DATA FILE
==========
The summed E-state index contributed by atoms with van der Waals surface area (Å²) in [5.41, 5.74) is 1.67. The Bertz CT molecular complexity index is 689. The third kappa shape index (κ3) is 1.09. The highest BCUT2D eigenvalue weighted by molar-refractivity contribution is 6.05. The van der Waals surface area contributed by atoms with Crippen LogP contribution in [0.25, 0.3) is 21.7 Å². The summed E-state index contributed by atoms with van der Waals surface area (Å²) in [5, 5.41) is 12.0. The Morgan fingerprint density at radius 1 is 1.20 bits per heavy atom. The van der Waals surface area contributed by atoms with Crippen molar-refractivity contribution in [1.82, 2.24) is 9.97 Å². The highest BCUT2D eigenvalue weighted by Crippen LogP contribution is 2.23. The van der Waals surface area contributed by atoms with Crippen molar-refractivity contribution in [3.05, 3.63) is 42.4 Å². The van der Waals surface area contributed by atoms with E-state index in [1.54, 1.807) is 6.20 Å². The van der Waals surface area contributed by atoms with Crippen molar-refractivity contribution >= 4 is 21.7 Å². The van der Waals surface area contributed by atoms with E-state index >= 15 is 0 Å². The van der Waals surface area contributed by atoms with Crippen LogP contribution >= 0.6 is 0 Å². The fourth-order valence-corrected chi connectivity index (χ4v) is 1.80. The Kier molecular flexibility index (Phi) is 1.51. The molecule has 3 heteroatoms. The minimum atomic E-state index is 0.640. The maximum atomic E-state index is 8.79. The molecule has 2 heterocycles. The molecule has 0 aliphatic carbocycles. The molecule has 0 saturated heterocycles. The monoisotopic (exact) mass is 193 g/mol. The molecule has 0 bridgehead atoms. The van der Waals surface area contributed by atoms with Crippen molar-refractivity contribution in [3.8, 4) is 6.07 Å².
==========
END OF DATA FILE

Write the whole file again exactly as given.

The summed E-state index contributed by atoms with van der Waals surface area (Å²) in [5.41, 5.74) is 1.67. The Bertz CT molecular complexity index is 689. The third kappa shape index (κ3) is 1.09. The highest BCUT2D eigenvalue weighted by molar-refractivity contribution is 6.05. The van der Waals surface area contributed by atoms with Crippen LogP contribution in [0.25, 0.3) is 21.7 Å². The summed E-state index contributed by atoms with van der Waals surface area (Å²) in [5, 5.41) is 12.0. The Morgan fingerprint density at radius 1 is 1.20 bits per heavy atom. The van der Waals surface area contributed by atoms with Crippen molar-refractivity contribution in [1.82, 2.24) is 9.97 Å². The highest BCUT2D eigenvalue weighted by Crippen LogP contribution is 2.23. The van der Waals surface area contributed by atoms with Crippen molar-refractivity contribution in [3.05, 3.63) is 42.4 Å². The van der Waals surface area contributed by atoms with E-state index in [1.54, 1.807) is 6.20 Å². The van der Waals surface area contributed by atoms with Crippen molar-refractivity contribution >= 4 is 21.7 Å². The van der Waals surface area contributed by atoms with E-state index >= 15 is 0 Å². The van der Waals surface area contributed by atoms with Crippen LogP contribution >= 0.6 is 0 Å². The fourth-order valence-corrected chi connectivity index (χ4v) is 1.80. The Kier molecular flexibility index (Phi) is 1.51. The molecule has 3 heteroatoms. The minimum atomic E-state index is 0.640. The maximum atomic E-state index is 8.79. The molecule has 2 heterocycles. The molecule has 0 aliphatic carbocycles. The molecule has 0 saturated heterocycles. The monoisotopic (exact) mass is 193 g/mol. The molecule has 0 bridgehead atoms. The van der Waals surface area contributed by atoms with Crippen molar-refractivity contribution in [3.8, 4) is 6.07 Å².